The second part of the book begins with chapter 3 which critiques the best-selling book by Rick Warren, The Purpose Driven Life. Nathan Busenitz is the author and he begins by first presenting an overview of the book itself (p. 46), and then points out its respective strengths (pp. 47-48) and weaknesses (pp. 48-59). While acknowledging that Warren seeks to appeal to God’s word throughout his book and does offer much practical wisdom for living the Christian life, Busenitz points out that Warren’s use of the Scripture is somewhat cavalier. He points out Warren’s liberal use of paraphrases to support his views (p. 49) as well as misapplying various biblical texts (p. 50). Busenitz is clear in pointing out that the Purpose Driven Life is not heretical but does set some dangerous precedents and is basically a watered down approach to Christianity (p. 60).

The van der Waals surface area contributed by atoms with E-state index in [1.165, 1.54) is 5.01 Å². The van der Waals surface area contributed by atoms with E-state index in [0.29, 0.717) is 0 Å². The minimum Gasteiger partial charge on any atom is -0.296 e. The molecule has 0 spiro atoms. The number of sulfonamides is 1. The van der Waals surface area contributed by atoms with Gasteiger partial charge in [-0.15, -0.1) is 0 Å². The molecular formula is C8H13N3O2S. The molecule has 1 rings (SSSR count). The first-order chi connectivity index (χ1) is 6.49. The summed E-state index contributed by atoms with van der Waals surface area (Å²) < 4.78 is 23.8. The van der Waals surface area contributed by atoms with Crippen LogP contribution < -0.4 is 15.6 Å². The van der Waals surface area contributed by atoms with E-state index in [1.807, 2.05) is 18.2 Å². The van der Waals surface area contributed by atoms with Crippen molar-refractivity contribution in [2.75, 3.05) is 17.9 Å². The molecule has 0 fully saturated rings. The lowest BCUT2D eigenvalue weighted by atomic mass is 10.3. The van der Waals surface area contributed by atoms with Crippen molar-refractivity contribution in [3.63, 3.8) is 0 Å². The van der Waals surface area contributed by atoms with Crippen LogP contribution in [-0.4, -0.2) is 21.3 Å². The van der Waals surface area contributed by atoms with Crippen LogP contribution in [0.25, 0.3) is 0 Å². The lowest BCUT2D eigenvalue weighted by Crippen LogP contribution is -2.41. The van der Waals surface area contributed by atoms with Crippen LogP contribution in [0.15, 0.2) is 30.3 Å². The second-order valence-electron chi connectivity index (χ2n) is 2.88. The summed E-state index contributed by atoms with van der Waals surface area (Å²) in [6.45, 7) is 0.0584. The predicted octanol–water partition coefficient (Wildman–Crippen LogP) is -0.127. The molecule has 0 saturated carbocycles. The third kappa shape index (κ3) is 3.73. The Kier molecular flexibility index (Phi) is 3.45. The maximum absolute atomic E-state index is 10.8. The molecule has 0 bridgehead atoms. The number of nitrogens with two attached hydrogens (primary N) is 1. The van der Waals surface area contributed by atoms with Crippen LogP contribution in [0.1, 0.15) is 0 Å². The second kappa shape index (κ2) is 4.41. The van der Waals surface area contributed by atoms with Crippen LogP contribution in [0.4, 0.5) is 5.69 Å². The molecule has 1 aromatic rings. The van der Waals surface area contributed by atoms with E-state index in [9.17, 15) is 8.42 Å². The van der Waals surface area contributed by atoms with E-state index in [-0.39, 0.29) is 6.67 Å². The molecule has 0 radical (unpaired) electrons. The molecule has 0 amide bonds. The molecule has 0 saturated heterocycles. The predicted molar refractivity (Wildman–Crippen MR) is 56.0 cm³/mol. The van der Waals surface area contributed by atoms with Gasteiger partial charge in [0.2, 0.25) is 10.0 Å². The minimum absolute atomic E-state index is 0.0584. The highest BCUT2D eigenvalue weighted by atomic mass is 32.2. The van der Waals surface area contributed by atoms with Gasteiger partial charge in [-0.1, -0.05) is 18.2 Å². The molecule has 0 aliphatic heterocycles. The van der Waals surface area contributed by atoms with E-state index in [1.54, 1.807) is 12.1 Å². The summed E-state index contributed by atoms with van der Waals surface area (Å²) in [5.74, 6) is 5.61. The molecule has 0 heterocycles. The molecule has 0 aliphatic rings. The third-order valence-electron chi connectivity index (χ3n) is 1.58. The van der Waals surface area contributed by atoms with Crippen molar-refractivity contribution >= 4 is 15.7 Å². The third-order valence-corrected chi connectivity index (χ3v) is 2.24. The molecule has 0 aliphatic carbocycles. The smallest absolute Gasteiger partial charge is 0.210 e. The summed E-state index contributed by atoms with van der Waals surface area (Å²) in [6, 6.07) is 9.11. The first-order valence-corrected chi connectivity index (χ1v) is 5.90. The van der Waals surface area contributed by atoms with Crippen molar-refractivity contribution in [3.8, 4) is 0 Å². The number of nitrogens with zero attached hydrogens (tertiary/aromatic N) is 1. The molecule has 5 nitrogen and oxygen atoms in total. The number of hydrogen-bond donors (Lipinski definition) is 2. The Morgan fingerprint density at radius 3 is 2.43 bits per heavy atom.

The fourth chapter of the book is written by Phil Johnson and is an adaptation of a seminar that he gave in London concerning the dangerous Pauline studies known as, “The New Perspective on Paul.” It is basically a critique of N. T. Wright’s book, “What Saint Paul Really Said.” The reason the chapter focuses predominantly upon this work rather than the more seminal studies by E. P. Sanders or Albert Schweitzer is because N.T. Wright is a prominent evangelical, whereas Sanders and Schweitzer were not. Johnson points out that if the proponents of the NPP are correct in their assessment of Paul’s teaching and theology, then the Reformers were wrong about the main issue of the Reformation (justification) (p. 62). The NPP proponents basically teach that the theology of the apostle Paul has been greatly misunderstood since the time of Augustine and even more so during the Reformation (p. 63). They believe the problem stems from a basic misunderstanding of first-century Judaism, claiming that the Judaism of Paul’s day was not a religion of works-righteousness. In other words, they don’t believe that Judaism taught that salvation could be merited by one’s works. Instead, they believe that the real controversy that Paul had with the Jewish leaders was over the way they treated the Gentiles. They wanted to exclude the Gentiles from fellowship so Paul was seeking racial equality for them (p. 64). Justification then, according to the NPP, is not about sin and forgiveness but rather membership in the covenant community (p. 66). Wright’s [and other NPP proponents] main departure from orthodoxy on this issue is basically the claim that one’s final justification or standing before God is based at least in part on one’s works (p. 70). NPP proponents deny that Paul taught that human works are not meritorious in reference to one’s salvation (p. 71). The gospel is a declaration of Christ’s Lordship and not that which saves people (p. 64). In short, the NPP is closer to Roman Catholicism than to evangelical Christianity as it relates to the doctrine of justification.